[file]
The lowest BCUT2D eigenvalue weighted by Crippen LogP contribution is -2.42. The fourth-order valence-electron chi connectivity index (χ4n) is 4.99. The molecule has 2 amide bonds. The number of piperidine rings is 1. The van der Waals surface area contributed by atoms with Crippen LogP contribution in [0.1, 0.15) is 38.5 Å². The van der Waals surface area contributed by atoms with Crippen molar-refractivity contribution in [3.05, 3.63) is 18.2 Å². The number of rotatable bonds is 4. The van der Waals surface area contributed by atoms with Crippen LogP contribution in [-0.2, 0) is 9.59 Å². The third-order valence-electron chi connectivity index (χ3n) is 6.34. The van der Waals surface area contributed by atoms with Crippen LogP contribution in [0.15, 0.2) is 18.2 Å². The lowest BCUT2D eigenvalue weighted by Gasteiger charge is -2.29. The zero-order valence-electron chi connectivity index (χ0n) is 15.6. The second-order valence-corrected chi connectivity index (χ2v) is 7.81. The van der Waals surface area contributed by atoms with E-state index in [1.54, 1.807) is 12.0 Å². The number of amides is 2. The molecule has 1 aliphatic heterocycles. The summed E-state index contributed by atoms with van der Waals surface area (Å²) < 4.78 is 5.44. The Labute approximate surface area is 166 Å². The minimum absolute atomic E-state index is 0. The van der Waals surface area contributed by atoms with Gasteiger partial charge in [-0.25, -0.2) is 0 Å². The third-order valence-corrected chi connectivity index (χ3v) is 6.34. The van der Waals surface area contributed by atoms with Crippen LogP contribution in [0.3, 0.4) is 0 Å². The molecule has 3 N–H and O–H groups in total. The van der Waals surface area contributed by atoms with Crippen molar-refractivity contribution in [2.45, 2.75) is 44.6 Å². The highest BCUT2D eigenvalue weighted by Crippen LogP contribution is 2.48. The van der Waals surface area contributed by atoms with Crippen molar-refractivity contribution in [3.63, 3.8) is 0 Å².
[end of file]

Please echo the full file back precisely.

The lowest BCUT2D eigenvalue weighted by Crippen LogP contribution is -2.42. The fourth-order valence-electron chi connectivity index (χ4n) is 4.99. The molecule has 2 amide bonds. The number of piperidine rings is 1. The van der Waals surface area contributed by atoms with Crippen LogP contribution in [0.1, 0.15) is 38.5 Å². The van der Waals surface area contributed by atoms with Crippen molar-refractivity contribution in [3.05, 3.63) is 18.2 Å². The number of rotatable bonds is 4. The van der Waals surface area contributed by atoms with Crippen LogP contribution in [-0.2, 0) is 9.59 Å². The third-order valence-electron chi connectivity index (χ3n) is 6.34. The van der Waals surface area contributed by atoms with Crippen LogP contribution in [0.15, 0.2) is 18.2 Å². The lowest BCUT2D eigenvalue weighted by Gasteiger charge is -2.29. The zero-order valence-electron chi connectivity index (χ0n) is 15.6. The second-order valence-corrected chi connectivity index (χ2v) is 7.81. The van der Waals surface area contributed by atoms with E-state index in [1.54, 1.807) is 12.0 Å². The number of amides is 2. The molecule has 1 aliphatic heterocycles. The summed E-state index contributed by atoms with van der Waals surface area (Å²) < 4.78 is 5.44. The Labute approximate surface area is 166 Å². The minimum absolute atomic E-state index is 0. The van der Waals surface area contributed by atoms with Gasteiger partial charge in [-0.25, -0.2) is 0 Å². The third-order valence-corrected chi connectivity index (χ3v) is 6.34. The van der Waals surface area contributed by atoms with Crippen LogP contribution in [0.3, 0.4) is 0 Å². The molecule has 3 N–H and O–H groups in total. The van der Waals surface area contributed by atoms with Crippen molar-refractivity contribution in [2.45, 2.75) is 44.6 Å². The highest BCUT2D eigenvalue weighted by Crippen LogP contribution is 2.48. The van der Waals surface area contributed by atoms with Crippen molar-refractivity contribution in [3.63, 3.8) is 0 Å².